Presentation on theme: "Customer Due Diligence Experiences from the Eurozone"— Presentation transcript:
1 Customer Due Diligence Experiences from the Eurozone Antonio GhirlandoLegal & Compliance ManagerCustomer Due Diligence & Corporate Governance ForumOctober 2014
2 The Scenario Global Enhanced Due Diligence Regional National Obliged EntitiesEnhancedDue DiligenceRisk-Based ApproachCustomerDue DiligenceSimplifiedDue Diligence
3 Global StandardsAPGCFATFMONEYVALEAGESAAMLGGIABAGAFISUDMENAFATF
4 Global Standards19901996200120032012The revised FATF Recommendations issued on the 16th February 2012 include a number of significant and important changes that have strengthened the standards in a number of key areas.
5 Global Standards“Although the financial services industry is increasingly moving towards a globally standardised approach, there is still notable inconsistency with regard to implementation of AML controls at regional and local levels. This is not too dissimilar from the fragmented approach regulators continue to display in their global efforts to manage financial crime.Despite some positive steps and evident strides in coming to grips with the 21st century challenges posed by money laundering threats, regulators and the financial services industry continue to lag behind today’s globally connected money launderers.Inconsistent regulations have left gaps in which money launderers thrive, and as such, it will become essential that regulators implement a consistent regulatory approach, but also foster a closer working relationship with industry professionals in order to leverage each other’s resources, align mutual interests, and effectively tackle financial crime”.KPMG Global Anti-Money Laundering Survey 2014
6 Regional MeasuresThe 3rd Anti-Money Laundering Directive has been adopted by all 28 EU Members States, as well as a number of other European countries.There are a total of 18 EU Member States that have, to date, adopted the €uro. Most others are obliged to do so.The use of the currency extends beyond the Eurozone, either through monetary agreements or through unilateral adoption of the €uro.
8 Regional MeasuresThe 3rd Anti-Money Laundering Directive (Directive 2005/60) is part of a broader set of legislative measures aimed at the prevention of money laundering and terrorist financing. These include:Directive 2006/70;Regulation 1781/2006;Regulation 1889/2005;EU Council Decision 2000/642; andA number of EU legal instruments imposing sanctions and restrictive measures on governments of third countries, or non-state entities and individuals.
9 National Measures Prevention of Money Laundering Act Criminal Code (Articles 328A to 328M)Prevention of Money Laundering & Funding of Terrorism RegulationsImplementing ProceduresGuidance Notes
10 Obliged Entities Customer Due Diligence Risk Assessment & Risk ManagementRecord Keeping ProceduresReporting Procedures & ObligationsAwareness, Training & Vetting of EmployeesInternal Controls
12 Applicant for Business A legal or natural personWhether acting as principal or agentWho seeks to form a business relationship, or carry out an occasional transactionWith a person who is acting in the course of either relevant financial business or relevant activity.
13 Beneficial Owner (BO) General Definition: A natural person who ultimately owns or controls the customer.A natural person on whose behalf or for the benefit of whom a transaction is being conducted.Specific Instances:Body corporate or body of persons.Legal entity or legal arrangement which administers and distributes funds.Long term insurance business.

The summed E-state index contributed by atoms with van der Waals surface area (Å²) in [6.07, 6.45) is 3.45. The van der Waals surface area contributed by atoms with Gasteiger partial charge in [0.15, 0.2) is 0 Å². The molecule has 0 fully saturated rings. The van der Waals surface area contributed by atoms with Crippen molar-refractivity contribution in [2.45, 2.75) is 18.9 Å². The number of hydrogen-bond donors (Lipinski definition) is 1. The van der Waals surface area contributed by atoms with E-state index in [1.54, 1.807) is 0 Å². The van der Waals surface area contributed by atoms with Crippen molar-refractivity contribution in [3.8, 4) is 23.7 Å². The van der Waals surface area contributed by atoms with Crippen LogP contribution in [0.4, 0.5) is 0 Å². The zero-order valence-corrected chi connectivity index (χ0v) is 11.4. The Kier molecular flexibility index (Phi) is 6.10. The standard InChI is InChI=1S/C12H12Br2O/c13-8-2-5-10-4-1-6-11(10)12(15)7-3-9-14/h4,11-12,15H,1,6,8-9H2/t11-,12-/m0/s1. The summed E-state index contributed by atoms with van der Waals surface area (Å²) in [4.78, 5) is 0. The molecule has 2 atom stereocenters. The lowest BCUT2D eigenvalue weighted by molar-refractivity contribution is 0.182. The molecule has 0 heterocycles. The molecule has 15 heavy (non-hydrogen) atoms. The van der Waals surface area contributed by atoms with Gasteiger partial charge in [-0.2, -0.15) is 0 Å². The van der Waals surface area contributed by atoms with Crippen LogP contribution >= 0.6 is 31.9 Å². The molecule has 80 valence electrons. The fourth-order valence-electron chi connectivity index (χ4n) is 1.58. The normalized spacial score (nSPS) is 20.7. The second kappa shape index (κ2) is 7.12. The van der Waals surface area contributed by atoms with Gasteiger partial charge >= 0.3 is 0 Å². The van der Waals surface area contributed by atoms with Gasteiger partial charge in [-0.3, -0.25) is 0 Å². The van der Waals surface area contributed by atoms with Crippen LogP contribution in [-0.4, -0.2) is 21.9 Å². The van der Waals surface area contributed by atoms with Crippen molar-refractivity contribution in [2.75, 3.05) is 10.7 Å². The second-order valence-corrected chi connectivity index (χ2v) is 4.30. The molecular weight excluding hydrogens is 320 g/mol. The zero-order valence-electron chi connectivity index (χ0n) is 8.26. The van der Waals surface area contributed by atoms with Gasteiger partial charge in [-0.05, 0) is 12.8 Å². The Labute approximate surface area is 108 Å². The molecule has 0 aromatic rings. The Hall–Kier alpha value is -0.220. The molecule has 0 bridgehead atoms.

14 Beneficial Owner (BO) Body corporate or body of persons A natural person who owns or controls, whether directly or indirectly, more than 25% of the shares or voting rights (including through bearer shares).A natural person who otherwise exercises control over the management.Body corporate or body of personsA natural person who is the beneficiary of at least 25% of the property.In the case of non-determined beneficiaries, the class of persons.A natural person who controls at least 25% of the property.Legal entity or legal arrangementThe beneficiary under the policy.Long term insurance business
15 Applicant for business Identification & VerificationIdentifyOfficial full name Date & place of birth Permanent residential address Identity reference numberNationalityVerifyGovernment-issued document with photographic evidence to verify identityDocument to verify addressApplicant for businessBeneficial owners
16 PrincipalIdentification and verification procedures depend on whether:Obliged entities must ensure that the applicant is duly authorised in writingto act on behalf of the principal.Applicant is actingon behalf of anatural personApplicant is actingon behalf of acompany or partnershipApplicant is actingon behalf of afoundation or associationApplicant is atrusteeof a trust
17 CFT ObligationObliged entities should have a system in place which detects whether an applicant for business is subject to any financial sanctions:UN Security Council Resolution 1267/1999UN Security Council Resolution 1373/2001Related EU RegulationsObliged entities need to remain updated with all sanctions that might have an impact on their business operations:Independent research‘International Sanctions’ section on the MFSA website (= prudential regulator)Commercial databases, etc.
18 Purpose & Intended Nature Establish Business & Risk ProfileBusiness/ occupation/ employmentSource(s) of wealthExpected source & origin of fundsAnticipated level of activityAnticipated nature of activity
19 Ongoing Monitoring Scrutiny of transactions: On the basis of the business and risk profile of the customer.In response to activities of a similar peer group.In response to specific types of transactions.Complex or large transactions.Transactions from a non-reputable jurisdiction.Updating CDD documentation:Updating expired documentation.Collecting new documentation as necessary.